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Say I want to do the following:

Reduce[ x+y+z==1, {x,y,z}, Modulus -> 7 ]

then I get a solution with parameters, C[1] :

x == 1 + 6 C[1] + 6 C[2] && y == C[2] && z == C[1]

Now, for non-linear equations, such as

Reduce[x + y^2 + z == 1, {x, y, z}, Modulus -> 7]

I get a complete list of solutions, here are the first 5 of them :

%[[ ;; 5]]
(x == 0 && y == 0 && z == 1) || (x == 0 && y == 1 && z == 0) || 
(x == 0 && y == 2 && z == 4) || (x == 0 && y == 3 && z == 6) ||
(x == 0 && y == 4 && z == 6)

Is there a way to make the system yield this type of output also in the first case ? (Of course, I can just loop over all possibilities of the parameter and get a complete list, but I'd prefer to make Mathematica do it for me if it is possible.)

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3 Answers

up vote 10 down vote accepted

This tutorial Diophantine Polynomial Systems collects useful methods for tackling similar problems. There one finds e.g. :

Mathematica enumerates the solutions explicitly only if the number of integer solutions of the system does not exceed the maximum of the $p^{th}$ power of the value of the system option DiscreteSolutionBound, where p is the dimension of the solution lattice of the equations...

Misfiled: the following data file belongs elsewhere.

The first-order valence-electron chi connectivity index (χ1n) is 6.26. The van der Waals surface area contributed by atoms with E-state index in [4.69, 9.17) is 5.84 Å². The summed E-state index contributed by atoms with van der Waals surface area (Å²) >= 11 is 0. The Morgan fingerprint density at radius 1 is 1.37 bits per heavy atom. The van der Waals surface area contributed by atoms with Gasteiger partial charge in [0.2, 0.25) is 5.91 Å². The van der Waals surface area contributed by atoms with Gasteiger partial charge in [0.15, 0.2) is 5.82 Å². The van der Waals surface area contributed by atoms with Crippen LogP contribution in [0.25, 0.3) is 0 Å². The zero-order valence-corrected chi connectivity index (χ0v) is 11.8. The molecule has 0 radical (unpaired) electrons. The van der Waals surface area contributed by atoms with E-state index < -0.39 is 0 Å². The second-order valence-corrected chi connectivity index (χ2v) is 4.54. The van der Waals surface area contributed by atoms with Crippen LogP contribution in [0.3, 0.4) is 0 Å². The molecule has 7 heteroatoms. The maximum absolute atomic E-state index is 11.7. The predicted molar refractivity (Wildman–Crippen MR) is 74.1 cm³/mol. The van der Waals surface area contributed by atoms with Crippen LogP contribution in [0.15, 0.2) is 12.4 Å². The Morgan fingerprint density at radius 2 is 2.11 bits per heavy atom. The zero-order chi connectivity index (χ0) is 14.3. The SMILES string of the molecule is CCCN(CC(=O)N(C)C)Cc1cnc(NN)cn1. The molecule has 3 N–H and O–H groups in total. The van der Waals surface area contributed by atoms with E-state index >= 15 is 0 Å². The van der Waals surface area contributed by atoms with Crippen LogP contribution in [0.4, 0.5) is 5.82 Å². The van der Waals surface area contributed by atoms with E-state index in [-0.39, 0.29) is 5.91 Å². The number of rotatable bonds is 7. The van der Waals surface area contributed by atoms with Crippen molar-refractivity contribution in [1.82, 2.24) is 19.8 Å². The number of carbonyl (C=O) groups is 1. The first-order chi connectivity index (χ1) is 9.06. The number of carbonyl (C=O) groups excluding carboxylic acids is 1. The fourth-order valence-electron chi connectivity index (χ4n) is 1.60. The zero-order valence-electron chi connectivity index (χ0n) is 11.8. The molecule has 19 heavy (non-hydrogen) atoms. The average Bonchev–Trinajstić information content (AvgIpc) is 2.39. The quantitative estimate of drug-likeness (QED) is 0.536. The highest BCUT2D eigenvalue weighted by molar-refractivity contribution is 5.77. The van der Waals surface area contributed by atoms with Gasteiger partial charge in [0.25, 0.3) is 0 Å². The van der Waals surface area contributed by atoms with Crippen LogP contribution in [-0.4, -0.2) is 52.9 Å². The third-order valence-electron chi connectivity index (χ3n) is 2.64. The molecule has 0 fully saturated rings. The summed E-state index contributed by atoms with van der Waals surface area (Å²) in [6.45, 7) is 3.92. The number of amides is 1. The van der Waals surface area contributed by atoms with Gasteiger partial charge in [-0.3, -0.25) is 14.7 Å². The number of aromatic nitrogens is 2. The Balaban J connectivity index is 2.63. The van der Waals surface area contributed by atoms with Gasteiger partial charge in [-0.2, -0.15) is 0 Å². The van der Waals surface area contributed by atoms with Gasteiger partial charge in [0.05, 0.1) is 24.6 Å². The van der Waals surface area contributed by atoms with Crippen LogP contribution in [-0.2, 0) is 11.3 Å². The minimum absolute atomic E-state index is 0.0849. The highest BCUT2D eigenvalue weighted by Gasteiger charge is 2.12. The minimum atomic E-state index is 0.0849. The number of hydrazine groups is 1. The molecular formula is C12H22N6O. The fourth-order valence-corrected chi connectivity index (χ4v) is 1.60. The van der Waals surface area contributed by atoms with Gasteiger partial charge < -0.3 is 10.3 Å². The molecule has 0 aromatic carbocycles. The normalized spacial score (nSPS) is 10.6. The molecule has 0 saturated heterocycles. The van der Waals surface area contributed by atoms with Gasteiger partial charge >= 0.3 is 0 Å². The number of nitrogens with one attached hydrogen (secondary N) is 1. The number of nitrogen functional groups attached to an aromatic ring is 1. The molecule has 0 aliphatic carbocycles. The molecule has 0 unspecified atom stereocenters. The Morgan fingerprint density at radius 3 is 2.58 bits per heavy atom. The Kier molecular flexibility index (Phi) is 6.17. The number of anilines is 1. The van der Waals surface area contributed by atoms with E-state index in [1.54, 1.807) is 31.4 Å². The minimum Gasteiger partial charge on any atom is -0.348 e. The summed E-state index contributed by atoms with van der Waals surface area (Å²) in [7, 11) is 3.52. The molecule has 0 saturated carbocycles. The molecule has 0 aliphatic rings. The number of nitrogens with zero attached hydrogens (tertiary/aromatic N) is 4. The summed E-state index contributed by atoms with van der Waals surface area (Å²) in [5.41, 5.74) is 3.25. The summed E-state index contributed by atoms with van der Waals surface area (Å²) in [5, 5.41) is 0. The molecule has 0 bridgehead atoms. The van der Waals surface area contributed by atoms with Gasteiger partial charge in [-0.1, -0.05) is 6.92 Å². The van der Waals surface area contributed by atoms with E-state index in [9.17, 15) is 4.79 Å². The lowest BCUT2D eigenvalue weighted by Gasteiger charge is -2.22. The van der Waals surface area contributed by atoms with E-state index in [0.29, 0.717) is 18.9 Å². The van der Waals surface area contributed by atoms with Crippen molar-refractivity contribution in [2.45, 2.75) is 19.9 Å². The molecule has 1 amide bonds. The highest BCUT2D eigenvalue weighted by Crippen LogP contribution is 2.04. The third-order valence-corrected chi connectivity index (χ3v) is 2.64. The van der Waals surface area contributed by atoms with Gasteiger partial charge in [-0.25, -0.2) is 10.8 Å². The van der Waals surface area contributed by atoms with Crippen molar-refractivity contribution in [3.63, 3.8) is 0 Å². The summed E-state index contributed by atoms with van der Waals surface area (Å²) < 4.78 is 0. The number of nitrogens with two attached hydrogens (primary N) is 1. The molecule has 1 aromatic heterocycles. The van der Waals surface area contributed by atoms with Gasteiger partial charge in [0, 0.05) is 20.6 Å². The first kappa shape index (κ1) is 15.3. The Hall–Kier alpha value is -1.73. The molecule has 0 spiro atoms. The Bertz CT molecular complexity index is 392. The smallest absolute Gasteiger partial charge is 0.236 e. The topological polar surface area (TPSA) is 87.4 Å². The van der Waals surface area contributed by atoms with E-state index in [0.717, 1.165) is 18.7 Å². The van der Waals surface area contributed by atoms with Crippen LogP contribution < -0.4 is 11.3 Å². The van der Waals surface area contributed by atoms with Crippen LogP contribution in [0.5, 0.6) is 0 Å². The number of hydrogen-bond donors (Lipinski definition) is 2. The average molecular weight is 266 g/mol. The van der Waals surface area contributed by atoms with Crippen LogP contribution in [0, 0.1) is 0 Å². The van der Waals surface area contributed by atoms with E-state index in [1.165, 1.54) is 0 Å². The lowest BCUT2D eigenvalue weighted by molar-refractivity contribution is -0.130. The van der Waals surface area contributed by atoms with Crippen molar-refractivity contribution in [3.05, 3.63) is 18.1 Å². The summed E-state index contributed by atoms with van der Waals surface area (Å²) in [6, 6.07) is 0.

That is a necessary but not sufficient condition. Increasing DiscreteSolutionBound (by default 10) doesn't help here e.g.

SetSystemOptions["ReduceOptions" -> "DiscreteSolutionBound" -> 1000];

On the other hand there are instances of limitations of Reduce when we work with the Modulus option (see e.g. : Solving/Reducing equations in Z/pZ) and most likely this is the case here.

Nonetheless one can make Reduce write all solutions explicitly. A straightforward way is to substitute all generated parameters (since they are protected) by another symbols, and using Table to write all cases. Then we have to use Mod[#, 7]& since Reduce[..., Modulus->7] is inside Table.

Flatten[
  Mod[ Table[{x, y, z} /.ToRules[ 
         Reduce[ x + y + z == 1, {x, y, z}, Modulus -> 7] ] /. {C[1] -> a, C[2] -> b},
         {a, 0, 6}, {b, 0, 6}],  7],  1]
{{1, 0, 0}, {0, 1, 0}, {6, 2, 0}, {5, 3, 0}, {4, 4, 0}, {3, 5, 0}, {2, 6, 0},
 {0, 0, 1}, {6, 1, 1}, {5, 2, 1}, {4, 3, 1}, {3, 4, 1}, {2, 5, 1}, {1, 6, 1}, 
 {6, 0, 2}, {5, 1, 2}, {4, 2, 2}, {3, 3, 2}, {2, 4, 2}, {1, 5, 2}, {0, 6, 2}, 
 {5, 0, 3}, {4, 1, 3}, {3, 2, 3}, {2, 3, 3}, {1, 4, 3}, {0, 5, 3}, {6, 6, 3},